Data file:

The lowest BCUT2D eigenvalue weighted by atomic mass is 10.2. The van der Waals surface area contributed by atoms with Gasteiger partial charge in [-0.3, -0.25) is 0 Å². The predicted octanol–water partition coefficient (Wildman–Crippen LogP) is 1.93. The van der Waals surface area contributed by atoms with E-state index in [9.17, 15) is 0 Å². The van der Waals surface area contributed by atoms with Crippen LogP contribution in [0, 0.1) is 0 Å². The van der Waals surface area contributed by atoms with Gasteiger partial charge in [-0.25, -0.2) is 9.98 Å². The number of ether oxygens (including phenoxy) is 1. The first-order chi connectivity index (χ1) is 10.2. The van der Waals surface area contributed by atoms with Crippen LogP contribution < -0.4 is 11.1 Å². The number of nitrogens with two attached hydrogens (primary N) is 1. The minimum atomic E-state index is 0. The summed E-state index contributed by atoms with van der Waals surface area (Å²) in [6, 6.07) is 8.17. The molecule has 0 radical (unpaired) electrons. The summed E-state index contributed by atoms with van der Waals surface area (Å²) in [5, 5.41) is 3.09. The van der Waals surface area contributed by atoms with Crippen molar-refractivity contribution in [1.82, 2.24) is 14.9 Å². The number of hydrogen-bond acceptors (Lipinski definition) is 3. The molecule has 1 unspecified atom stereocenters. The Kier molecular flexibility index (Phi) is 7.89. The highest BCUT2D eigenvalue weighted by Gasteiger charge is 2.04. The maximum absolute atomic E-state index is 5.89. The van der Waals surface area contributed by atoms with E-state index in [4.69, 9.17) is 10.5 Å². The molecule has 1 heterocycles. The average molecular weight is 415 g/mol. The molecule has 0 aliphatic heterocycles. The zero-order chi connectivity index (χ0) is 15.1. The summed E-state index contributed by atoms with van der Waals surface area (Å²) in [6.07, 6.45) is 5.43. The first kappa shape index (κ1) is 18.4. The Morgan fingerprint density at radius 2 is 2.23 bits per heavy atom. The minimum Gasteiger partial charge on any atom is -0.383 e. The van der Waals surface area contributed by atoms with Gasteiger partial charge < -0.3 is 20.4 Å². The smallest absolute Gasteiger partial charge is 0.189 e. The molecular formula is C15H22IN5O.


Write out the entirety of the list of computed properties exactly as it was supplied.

The lowest BCUT2D eigenvalue weighted by atomic mass is 10.2. The van der Waals surface area contributed by atoms with Gasteiger partial charge in [-0.3, -0.25) is 0 Å². The predicted octanol–water partition coefficient (Wildman–Crippen LogP) is 1.93. The van der Waals surface area contributed by atoms with E-state index in [9.17, 15) is 0 Å². The van der Waals surface area contributed by atoms with Crippen LogP contribution in [0, 0.1) is 0 Å². The van der Waals surface area contributed by atoms with Gasteiger partial charge in [-0.25, -0.2) is 9.98 Å². The number of ether oxygens (including phenoxy) is 1. The first-order chi connectivity index (χ1) is 10.2. The van der Waals surface area contributed by atoms with Crippen LogP contribution < -0.4 is 11.1 Å². The number of nitrogens with two attached hydrogens (primary N) is 1. The minimum atomic E-state index is 0. The summed E-state index contributed by atoms with van der Waals surface area (Å²) in [6, 6.07) is 8.17. The molecule has 0 radical (unpaired) electrons. The summed E-state index contributed by atoms with van der Waals surface area (Å²) in [5, 5.41) is 3.09. The van der Waals surface area contributed by atoms with Crippen molar-refractivity contribution in [1.82, 2.24) is 14.9 Å². The number of hydrogen-bond acceptors (Lipinski definition) is 3. The molecule has 1 unspecified atom stereocenters. The Kier molecular flexibility index (Phi) is 7.89. The highest BCUT2D eigenvalue weighted by Gasteiger charge is 2.04. The maximum absolute atomic E-state index is 5.89. The van der Waals surface area contributed by atoms with E-state index in [4.69, 9.17) is 10.5 Å². The molecule has 1 heterocycles. The average molecular weight is 415 g/mol. The molecule has 0 aliphatic heterocycles. The zero-order chi connectivity index (χ0) is 15.1. The summed E-state index contributed by atoms with van der Waals surface area (Å²) in [6.07, 6.45) is 5.43. The first kappa shape index (κ1) is 18.4. The Morgan fingerprint density at radius 2 is 2.23 bits per heavy atom. The minimum Gasteiger partial charge on any atom is -0.383 e. The van der Waals surface area contributed by atoms with Gasteiger partial charge < -0.3 is 20.4 Å². The smallest absolute Gasteiger partial charge is 0.189 e. The molecular formula is C15H22IN5O.